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Do Natural Weed Killers Work? The Truth About DIY Solutions

Do Natural Weed Killers Work? The Truth About DIY Solutions

In recent years, there has been increasing skepticism toward traditional weed killers like Roundup. The skepticism seems to be focused on whether or not the chemicals in these products are really safe for the environment. 

This has led many gardeners to look for alternatives to traditional herbicides, including one vinegar-based herbicide that has gone viral on social media multiple times. So the big question is, do these “natural” weed killers actually work?

Homemade, “natural” weed killers do not work in the long run, can decrease the quality of your soil, and pose safety risks to gardeners. However, there are brands of organic herbicides that have proven effective at controlling weeds and are much safer alternatives to “natural” weed killers.

First, let’s clear up some confusion about the terms “chemical,” “natural,” and “organic.”

“Chemical” vs. “Natural” vs. “Organic”

Chemical Weed Killers

When people label something as “chemical,” they often mean “harmful.” This is a highly misleading assumption.

Chemicals and chemical compounds are literally everywhere:  in the food we eat, the cleaning products we use, and even the air we breathe. Water itself is a chemical compound consisting of two hydrogen atoms combined with one oxygen atom.

In terms of weed killers, the term “chemical” has come to refer to traditional herbicides that rely on synthetic chemicals to control weeds. “Synthetic” simply means “man-made” or “produced in a lab but not found in nature.”

Throughout this article, I will refer to traditional herbicides, like Roundup, as “synthetic” to avoid confusion, since all weed killers rely on chemical reactions to get the job done.

Natural Weed Killers

The word “natural” means “naturally occurring” or “found in nature.” In other words, a “natural” product is one that comes from the earth with no added chemicals.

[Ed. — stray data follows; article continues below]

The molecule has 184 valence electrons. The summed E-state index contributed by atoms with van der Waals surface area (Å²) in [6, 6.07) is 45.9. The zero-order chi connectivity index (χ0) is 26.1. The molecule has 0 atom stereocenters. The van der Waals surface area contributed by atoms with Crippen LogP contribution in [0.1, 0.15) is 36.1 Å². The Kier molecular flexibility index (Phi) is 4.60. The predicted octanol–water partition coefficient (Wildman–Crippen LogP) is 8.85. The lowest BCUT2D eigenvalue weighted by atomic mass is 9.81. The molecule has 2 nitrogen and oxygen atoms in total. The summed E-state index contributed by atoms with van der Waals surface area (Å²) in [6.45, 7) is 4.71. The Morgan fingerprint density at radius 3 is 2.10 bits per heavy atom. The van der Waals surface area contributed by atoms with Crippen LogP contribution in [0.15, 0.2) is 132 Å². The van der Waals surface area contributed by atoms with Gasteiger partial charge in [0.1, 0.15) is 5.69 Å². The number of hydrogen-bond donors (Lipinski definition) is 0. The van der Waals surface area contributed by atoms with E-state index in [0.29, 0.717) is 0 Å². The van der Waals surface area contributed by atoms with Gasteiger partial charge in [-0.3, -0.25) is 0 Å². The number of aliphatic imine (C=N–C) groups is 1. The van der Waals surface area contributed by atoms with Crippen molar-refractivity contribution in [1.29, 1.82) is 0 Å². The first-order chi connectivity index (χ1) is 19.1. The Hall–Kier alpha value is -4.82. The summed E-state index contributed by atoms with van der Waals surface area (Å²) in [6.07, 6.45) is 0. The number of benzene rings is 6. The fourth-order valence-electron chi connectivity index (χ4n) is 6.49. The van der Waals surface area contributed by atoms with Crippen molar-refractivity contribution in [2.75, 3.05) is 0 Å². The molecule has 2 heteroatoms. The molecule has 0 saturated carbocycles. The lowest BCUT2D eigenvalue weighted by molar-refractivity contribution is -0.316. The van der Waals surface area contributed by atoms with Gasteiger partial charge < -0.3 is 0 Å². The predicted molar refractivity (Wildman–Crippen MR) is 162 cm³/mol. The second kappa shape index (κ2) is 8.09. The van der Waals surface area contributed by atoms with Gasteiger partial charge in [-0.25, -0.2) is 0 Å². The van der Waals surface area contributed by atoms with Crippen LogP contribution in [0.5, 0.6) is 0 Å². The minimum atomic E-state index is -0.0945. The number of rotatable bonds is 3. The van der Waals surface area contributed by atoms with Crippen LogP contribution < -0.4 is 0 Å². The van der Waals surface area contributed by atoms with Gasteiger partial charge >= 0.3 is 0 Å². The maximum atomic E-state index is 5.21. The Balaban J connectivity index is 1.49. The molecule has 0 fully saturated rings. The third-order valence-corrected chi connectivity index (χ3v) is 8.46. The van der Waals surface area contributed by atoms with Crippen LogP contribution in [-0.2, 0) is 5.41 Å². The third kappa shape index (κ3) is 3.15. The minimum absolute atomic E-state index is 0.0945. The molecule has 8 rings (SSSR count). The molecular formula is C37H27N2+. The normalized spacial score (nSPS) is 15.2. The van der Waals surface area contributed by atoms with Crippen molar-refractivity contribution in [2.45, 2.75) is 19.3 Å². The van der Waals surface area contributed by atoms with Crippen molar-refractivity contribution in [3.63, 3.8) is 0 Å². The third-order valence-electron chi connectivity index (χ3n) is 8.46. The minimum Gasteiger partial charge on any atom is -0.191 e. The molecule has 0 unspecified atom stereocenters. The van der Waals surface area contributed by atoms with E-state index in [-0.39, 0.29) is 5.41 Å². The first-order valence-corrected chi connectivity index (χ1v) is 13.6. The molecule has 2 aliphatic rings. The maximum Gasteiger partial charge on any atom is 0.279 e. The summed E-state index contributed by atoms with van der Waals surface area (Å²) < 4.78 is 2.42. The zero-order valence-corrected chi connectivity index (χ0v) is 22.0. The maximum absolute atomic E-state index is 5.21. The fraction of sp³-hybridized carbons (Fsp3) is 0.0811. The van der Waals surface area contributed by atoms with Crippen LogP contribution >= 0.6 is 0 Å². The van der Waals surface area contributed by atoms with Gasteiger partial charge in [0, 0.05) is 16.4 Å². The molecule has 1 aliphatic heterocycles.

The problem with this label is that people tend to label products as “natural” if they can be made with typical household ingredients. Household ingredients like dish soap, however, are not naturally occurring. They may be safe to use, but did not grow and develop in nature.

Furthermore, people often assume that if something is “natural,” then it’s free of chemicals. The problem with this assumption is that everything contains chemicals, even things that come straight out of the soil. Again, water is a perfect example, as is the glucose contained in the leaves of a plant.

For these reasons, throughout this article, I will use the term “homemade” to refer to mixtures made from household ingredients and “natural” only to refer to substances that can be found in nature.

Organic Weed Killers

“Organic” is another term that is potentially problematic. In popular usage, “organic” refers to substances that are made without synthetic chemicals.

In its most basic form, however, “organic” simply means “containing carbon.” This is why some products are labeled “organic” when they are actually chock-full of synthetic chemicals. As long as a product contains some form of carbon, technically, it’s organic. 

Organic weed killers, without synthetic chemicals, do exist and have proven effective in the right circumstances. However, because the label can be misapplied, it’s important to do some research before you buy.

Throughout this article, I will use the term “organic” to refer to weed killers that don’t contain synthetic chemicals.

Homemade Weed Killers

There are several different recipes for homemade weed killers circulating on the internet. The most popular one, a mixture of vinegar, salt, and dish soap, has provoked heated responses from horticulturalists and botanists.

The idea behind this recipe is that gardeners can spray this mixture on weeds, and the weeds will be gone within hours. This concoction is described as “miraculous,” but if we break down the individual ingredients, we’ll see the reality is much more complicated.

Vinegar

Vinegar is acetic acid and works by burning whichever plant parts it touches. It’s a common ingredient in organic herbicides that you can buy from your local garden center, but there are several problems with its usage in this homemade weed killer.

  1. The kind of vinegar that you stock in your pantry is 5% acetic acid. If your weeds have passed the seedling stage, 5% acetic acid will not be strong enough to kill them because it will simply burn the upper portion of the weeds. The roots will remain intact, and the weeds will likely regrow.
  1. Horticultural-grade vinegar is 20% acetic acid and carries a warning label because it’s extremely dangerous to handle (source). Any vinegar that contains more than 10% acetic acid is strong enough to burn your skin or permanently damage your eyes (source). 
  1. Vinegar will harm any plant it touches, not just the weeds you want to kill.